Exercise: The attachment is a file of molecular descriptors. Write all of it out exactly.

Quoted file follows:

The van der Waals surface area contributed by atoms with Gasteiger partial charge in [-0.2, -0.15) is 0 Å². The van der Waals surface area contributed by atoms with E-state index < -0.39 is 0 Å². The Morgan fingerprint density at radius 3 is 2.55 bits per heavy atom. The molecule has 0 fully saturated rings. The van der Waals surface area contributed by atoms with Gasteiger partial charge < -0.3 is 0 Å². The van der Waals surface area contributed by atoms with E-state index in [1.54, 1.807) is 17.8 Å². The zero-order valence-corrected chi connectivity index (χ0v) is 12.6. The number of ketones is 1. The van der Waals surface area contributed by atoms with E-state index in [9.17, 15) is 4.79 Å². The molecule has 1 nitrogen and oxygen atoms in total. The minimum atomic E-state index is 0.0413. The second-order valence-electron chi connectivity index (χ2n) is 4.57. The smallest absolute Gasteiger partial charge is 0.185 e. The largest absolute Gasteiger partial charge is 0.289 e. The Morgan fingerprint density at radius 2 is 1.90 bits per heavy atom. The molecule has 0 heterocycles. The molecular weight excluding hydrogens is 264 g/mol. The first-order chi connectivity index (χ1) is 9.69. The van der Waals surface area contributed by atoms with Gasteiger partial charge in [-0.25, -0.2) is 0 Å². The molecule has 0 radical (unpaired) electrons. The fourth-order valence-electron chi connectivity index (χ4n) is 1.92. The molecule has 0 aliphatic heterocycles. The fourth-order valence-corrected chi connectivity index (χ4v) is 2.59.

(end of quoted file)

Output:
The van der Waals surface area contributed by atoms with Gasteiger partial charge in [-0.2, -0.15) is 0 Å². The van der Waals surface area contributed by atoms with E-state index < -0.39 is 0 Å². The Morgan fingerprint density at radius 3 is 2.55 bits per heavy atom. The molecule has 0 fully saturated rings. The van der Waals surface area contributed by atoms with Gasteiger partial charge < -0.3 is 0 Å². The van der Waals surface area contributed by atoms with E-state index in [1.54, 1.807) is 17.8 Å². The zero-order valence-corrected chi connectivity index (χ0v) is 12.6. The number of ketones is 1. The van der Waals surface area contributed by atoms with E-state index in [9.17, 15) is 4.79 Å². The molecule has 1 nitrogen and oxygen atoms in total. The minimum atomic E-state index is 0.0413. The second-order valence-electron chi connectivity index (χ2n) is 4.57. The smallest absolute Gasteiger partial charge is 0.185 e. The largest absolute Gasteiger partial charge is 0.289 e. The Morgan fingerprint density at radius 2 is 1.90 bits per heavy atom. The molecule has 0 heterocycles. The molecular weight excluding hydrogens is 264 g/mol. The first-order chi connectivity index (χ1) is 9.69. The van der Waals surface area contributed by atoms with Gasteiger partial charge in [-0.25, -0.2) is 0 Å². The molecule has 0 radical (unpaired) electrons. The fourth-order valence-electron chi connectivity index (χ4n) is 1.92. The molecule has 0 aliphatic heterocycles. The fourth-order valence-corrected chi connectivity index (χ4v) is 2.59.